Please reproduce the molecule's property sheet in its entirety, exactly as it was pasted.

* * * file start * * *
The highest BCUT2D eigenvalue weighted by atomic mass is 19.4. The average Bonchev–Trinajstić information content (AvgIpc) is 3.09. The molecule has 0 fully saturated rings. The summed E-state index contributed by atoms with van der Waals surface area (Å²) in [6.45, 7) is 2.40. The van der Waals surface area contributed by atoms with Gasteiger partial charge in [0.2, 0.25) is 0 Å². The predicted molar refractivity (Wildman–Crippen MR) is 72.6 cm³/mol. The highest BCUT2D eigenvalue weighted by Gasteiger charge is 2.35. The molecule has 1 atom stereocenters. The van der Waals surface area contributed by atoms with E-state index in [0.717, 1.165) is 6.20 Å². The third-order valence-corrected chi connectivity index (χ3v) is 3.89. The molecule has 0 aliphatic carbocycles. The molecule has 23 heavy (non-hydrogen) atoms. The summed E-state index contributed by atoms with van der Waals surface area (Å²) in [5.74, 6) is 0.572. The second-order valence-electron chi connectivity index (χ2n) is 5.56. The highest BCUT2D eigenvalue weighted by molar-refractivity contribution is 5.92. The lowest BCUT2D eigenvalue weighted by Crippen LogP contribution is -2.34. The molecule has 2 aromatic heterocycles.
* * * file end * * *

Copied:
The highest BCUT2D eigenvalue weighted by atomic mass is 19.4. The average Bonchev–Trinajstić information content (AvgIpc) is 3.09. The molecule has 0 fully saturated rings. The summed E-state index contributed by atoms with van der Waals surface area (Å²) in [6.45, 7) is 2.40. The van der Waals surface area contributed by atoms with Gasteiger partial charge in [0.2, 0.25) is 0 Å². The predicted molar refractivity (Wildman–Crippen MR) is 72.6 cm³/mol. The highest BCUT2D eigenvalue weighted by Gasteiger charge is 2.35. The molecule has 1 atom stereocenters. The van der Waals surface area contributed by atoms with E-state index in [0.717, 1.165) is 6.20 Å². The third-order valence-corrected chi connectivity index (χ3v) is 3.89. The molecule has 0 aliphatic carbocycles. The molecule has 23 heavy (non-hydrogen) atoms. The summed E-state index contributed by atoms with van der Waals surface area (Å²) in [5.74, 6) is 0.572. The second-order valence-electron chi connectivity index (χ2n) is 5.56. The highest BCUT2D eigenvalue weighted by molar-refractivity contribution is 5.92. The lowest BCUT2D eigenvalue weighted by Crippen LogP contribution is -2.34. The molecule has 2 aromatic heterocycles.